~~~~~~~~~~~~~~~~~~~~~~~~~~~~

    Bits are like cats, what's one more? (Petstorejunkie)



  8. #8
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    Default

    Oh, I went with the Sr feed because it is very high in fat without me trying to add a lot of oil to her feed, which can make her turn her nose up at it. Not specifically because it is Sr. feed. This stuff is 12% protein and 10% fat.

    I *think* the BO has started putting the mare out on the grassier sections of the property by herself for several hours every day. I will talk to him tomorrow or Monday to confirm. Bad memory, cannot remember if he is doing it every day or just occasionally. I think the part-day weaning could be an excellent idea. She seems to be a bit tired of chasing baby all day.

    Would I be OK to add some oil on top of the higher fat feed? Not too much because then she isn't going to eat it, but maybe a cup a day split into a couple feedings or poured into the "free-choice" alfalfa cubes?

    Who makes this Athlete feed? what is the protein/fat in it? I've not heard of it around here, but that certainly doesn't mean much since I stick with TC or Seminole.



  9. #9
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    Default

    Athlete is a Purina product, I think.

    Me, I like oil when possible. I would *definitely* sneak in as much as she'll tolerate. My old Trak gal did best on 1c per day--2c seemed to be too much, she thrived on 1c. OTOH, my other old mare does best on 2c. So you just adjust for what they tolerate and do best on, ya know? Definitely can top dress it *wherever* she'll tolerate. I've known some EPSM folks to spray it on hay to get it eaten!
    InnisFailte Pinto Sporthorses & Coloured Cobs
    ~~~~~~~~~~~~~~~~~~~~~~~~~~~~

    Bits are like cats, what's one more? (Petstorejunkie)



  10. #10
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    Aug. 26, 2006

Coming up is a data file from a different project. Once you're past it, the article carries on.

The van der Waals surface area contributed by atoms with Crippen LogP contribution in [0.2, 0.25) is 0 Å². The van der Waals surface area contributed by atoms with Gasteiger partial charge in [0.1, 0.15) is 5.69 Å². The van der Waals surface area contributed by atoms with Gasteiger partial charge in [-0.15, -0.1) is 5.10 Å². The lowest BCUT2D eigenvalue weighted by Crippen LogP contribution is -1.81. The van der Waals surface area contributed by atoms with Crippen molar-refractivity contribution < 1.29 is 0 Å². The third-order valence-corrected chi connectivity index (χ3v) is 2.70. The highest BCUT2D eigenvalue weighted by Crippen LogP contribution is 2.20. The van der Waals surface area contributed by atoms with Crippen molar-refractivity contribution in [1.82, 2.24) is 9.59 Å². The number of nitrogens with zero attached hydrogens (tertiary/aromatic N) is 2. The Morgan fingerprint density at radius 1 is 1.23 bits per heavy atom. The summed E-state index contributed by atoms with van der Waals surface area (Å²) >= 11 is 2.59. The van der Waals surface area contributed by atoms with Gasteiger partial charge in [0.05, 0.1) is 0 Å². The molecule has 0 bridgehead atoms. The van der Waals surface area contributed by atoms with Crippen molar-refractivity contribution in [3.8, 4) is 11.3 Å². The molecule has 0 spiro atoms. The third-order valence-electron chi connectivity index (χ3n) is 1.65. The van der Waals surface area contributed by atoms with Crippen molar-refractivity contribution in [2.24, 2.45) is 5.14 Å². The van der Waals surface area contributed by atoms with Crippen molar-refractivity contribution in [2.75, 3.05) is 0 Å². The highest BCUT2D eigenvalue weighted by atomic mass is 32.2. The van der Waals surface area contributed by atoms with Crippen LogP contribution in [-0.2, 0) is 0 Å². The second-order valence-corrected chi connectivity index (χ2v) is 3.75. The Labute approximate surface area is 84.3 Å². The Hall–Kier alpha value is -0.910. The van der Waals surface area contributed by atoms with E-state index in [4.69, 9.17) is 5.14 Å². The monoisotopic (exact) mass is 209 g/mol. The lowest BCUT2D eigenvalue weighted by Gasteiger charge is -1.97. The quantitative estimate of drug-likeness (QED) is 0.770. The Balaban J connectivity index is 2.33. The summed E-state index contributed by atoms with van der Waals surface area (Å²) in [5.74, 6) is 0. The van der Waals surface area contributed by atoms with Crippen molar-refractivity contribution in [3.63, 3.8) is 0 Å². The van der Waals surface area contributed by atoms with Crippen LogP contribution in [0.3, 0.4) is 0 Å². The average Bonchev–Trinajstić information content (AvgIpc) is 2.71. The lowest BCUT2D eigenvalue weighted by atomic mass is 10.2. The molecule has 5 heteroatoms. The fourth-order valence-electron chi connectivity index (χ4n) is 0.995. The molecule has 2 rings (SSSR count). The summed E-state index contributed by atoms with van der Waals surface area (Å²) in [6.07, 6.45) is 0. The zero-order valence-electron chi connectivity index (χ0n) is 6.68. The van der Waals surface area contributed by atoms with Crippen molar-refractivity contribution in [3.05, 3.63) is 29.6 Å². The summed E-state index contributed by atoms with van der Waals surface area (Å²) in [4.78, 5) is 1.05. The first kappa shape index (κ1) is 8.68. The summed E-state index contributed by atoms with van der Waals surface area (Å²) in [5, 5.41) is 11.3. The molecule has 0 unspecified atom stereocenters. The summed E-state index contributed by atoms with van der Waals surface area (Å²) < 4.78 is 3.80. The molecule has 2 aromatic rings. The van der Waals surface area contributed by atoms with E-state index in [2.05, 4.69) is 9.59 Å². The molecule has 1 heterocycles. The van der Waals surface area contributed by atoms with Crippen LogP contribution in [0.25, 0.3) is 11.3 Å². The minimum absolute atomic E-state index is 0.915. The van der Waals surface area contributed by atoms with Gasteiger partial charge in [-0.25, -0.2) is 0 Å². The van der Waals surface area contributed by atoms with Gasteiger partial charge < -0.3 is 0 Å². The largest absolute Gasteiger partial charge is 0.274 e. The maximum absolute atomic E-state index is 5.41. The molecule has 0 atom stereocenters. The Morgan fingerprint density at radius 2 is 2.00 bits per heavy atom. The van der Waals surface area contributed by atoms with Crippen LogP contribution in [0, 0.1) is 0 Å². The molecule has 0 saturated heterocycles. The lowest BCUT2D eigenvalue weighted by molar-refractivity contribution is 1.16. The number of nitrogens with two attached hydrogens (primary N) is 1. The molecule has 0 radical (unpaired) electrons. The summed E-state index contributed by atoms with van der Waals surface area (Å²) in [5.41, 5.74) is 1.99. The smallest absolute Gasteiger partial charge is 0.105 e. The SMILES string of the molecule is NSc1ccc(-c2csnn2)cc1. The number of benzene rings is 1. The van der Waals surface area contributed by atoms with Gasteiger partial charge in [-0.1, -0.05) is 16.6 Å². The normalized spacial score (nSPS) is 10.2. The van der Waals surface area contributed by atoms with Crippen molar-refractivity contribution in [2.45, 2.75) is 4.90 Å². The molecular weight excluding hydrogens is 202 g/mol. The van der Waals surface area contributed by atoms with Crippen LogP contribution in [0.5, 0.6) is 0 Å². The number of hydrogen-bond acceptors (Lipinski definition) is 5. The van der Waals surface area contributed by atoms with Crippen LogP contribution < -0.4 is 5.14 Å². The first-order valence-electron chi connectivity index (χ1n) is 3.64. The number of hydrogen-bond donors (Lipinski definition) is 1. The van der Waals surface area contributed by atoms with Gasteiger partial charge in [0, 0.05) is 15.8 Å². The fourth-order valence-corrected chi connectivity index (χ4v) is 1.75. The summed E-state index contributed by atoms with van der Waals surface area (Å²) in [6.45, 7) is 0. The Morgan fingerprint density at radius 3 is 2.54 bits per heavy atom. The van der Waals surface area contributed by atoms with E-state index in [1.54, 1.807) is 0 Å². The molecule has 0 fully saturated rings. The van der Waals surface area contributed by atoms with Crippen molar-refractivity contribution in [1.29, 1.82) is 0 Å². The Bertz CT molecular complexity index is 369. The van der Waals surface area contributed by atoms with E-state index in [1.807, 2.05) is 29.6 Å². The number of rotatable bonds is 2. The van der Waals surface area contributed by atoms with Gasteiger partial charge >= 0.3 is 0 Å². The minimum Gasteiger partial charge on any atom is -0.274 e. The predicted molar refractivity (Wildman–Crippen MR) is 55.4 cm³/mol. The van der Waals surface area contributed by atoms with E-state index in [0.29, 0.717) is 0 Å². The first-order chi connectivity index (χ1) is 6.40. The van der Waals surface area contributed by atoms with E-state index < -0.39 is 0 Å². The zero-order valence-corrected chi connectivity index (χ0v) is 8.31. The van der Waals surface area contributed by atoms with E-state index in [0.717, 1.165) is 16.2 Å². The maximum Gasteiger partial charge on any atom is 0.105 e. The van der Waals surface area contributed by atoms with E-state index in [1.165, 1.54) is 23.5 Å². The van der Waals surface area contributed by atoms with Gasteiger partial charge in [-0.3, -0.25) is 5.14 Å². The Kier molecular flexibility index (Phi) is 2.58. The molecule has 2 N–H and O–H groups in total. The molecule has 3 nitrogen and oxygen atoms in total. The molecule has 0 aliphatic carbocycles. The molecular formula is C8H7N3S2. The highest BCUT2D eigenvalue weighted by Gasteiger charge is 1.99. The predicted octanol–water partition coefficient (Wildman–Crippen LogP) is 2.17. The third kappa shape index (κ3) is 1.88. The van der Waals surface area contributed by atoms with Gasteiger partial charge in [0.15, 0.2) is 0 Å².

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    North Central Florida
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    Default

    Try perennial peanut hay. It has very similar nutritional value as alfalfa and since you're in Florida it should be pretty easy for you to get and a lot less expensive than alfalfa.



  11. #11
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    I've fed the peanut before and liked it just fine. My local feed store does not carry it, but I'm sure Hay Exchange would. How much per bale is it usually? I can get the alfalfa cubes for $11 for 50lb, and no waste.

    Something else I thought of, I did not PowerPac her this year. She was PowerPacked February about a year ago, but I didn't do it this year because the package says it has not been tested in pregnant mares, and she has been dewormed regularly. I paste worm mine monthly (vet recommended for FL), and I rotate between ivermectin, Panacur, and either TapeCare (double Strongid I think) or Equimax 3 times a year for tapes. This month is Equimax month, or should I try a PP? As hot as it is here, would there really be any encysted strongyles to try to kill off?

    All of my horses are wormed at the same time and do not share pasture with other horses.
    Last edited by Hampton Bay; May. 31, 2008 at 11:55 PM.



  12. #12
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    Default

    I like to do a power pack once a year. Also, make sure her teeth have been floated.